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Defining the roles of arrestin2 and arrestin3 in vasoconstrictor receptor desensitization in hypertension
journal contributionposted on 2015-08-03, 09:25 authored by Jonathon M. Willets, Craig A. Nash, Richard D. Rainbow, Carl P. Nelson, R. A. John Challiss
Prolonged vasoconstrictor-stimulated phospholipase C activity can induce arterial constriction, hypertension and smooth muscle hypertrophy/hyperplasia. Arrestin proteins are recruited by agonist-occupied G protein-coupled receptors to terminate signalling and counteract changes in vascular tone. Here we determine whether the development of hypertension affects arrestin expression in resistance arteries, and how such changes alter arterial contractile signalling and function. Arrestin2/3 expression was increased in mesenteric arteries of 12 week-old spontaneously-hypertensive rats (SHR) compared to normotensive Wistar-Kyoto (WKY) controls, while no differences in arrestin expression were observed between 6 week-old SHR and WKY animals. In mesenteric artery myography experiments, high extracellular K[superscript: +]-stimulated contractions were increased in both 6 and 12 week-old SHR animals. Concentration-response experiments for uridine 5'-triphosphate (UTP) acting through P2Y receptors displayed a leftward shift in 12 week, but not 6 week-old animals. Desensitization of UTP-stimulated vessel contractions was increased in 12 (but not 6) week-old SHR animals. Dual IP[subscript: 3]/Ca[superscript: 2+] imaging in mesenteric arterial cells showed that desensitization of UTP and endothelin-1 (ET1) responses, was enhanced in 12 (but not 6) week-old SHR compared to WKY rats. siRNA-mediated depletion of arrestin2 for UTP and arrestin3 for ET1, reversed the desensitization of PLC signalling. In conclusion, arrestin2 and 3 expression is elevated in resistance arteries during the emergence of the early hypertensive phenotype, which underlies an enhanced ability to desensitize vasoconstrictor signalling and vessel contraction. Such regulatory changes may act to compensate for increased vasoconstrictor-induced vessel contraction.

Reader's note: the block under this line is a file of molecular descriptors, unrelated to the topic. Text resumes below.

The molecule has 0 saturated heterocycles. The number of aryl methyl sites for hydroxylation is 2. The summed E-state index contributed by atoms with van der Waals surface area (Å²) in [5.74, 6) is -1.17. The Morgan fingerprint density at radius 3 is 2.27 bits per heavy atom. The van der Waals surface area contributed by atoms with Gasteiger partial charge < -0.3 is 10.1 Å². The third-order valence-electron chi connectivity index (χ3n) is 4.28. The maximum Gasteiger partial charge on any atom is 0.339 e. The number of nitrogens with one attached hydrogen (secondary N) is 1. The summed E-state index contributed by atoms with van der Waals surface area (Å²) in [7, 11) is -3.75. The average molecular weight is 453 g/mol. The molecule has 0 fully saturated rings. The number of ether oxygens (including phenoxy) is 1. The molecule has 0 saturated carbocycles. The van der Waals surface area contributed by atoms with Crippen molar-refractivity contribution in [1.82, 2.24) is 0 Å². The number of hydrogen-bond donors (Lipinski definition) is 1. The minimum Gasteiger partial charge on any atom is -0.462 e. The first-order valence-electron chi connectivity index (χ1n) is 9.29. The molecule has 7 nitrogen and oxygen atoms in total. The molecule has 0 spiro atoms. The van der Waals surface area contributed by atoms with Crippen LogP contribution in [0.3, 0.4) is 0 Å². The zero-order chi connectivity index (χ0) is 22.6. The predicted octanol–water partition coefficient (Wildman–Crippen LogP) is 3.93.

CitationAmerican Journal of Physiology - Cell Physiology, 2015, ajpcell.00079.2015
Author affiliation/Organisation/COLLEGE OF MEDICINE, BIOLOGICAL SCIENCES AND PSYCHOLOGY/School of Medicine/Department of Cancer Studies and Molecular Medicine
- VoR (Version of Record)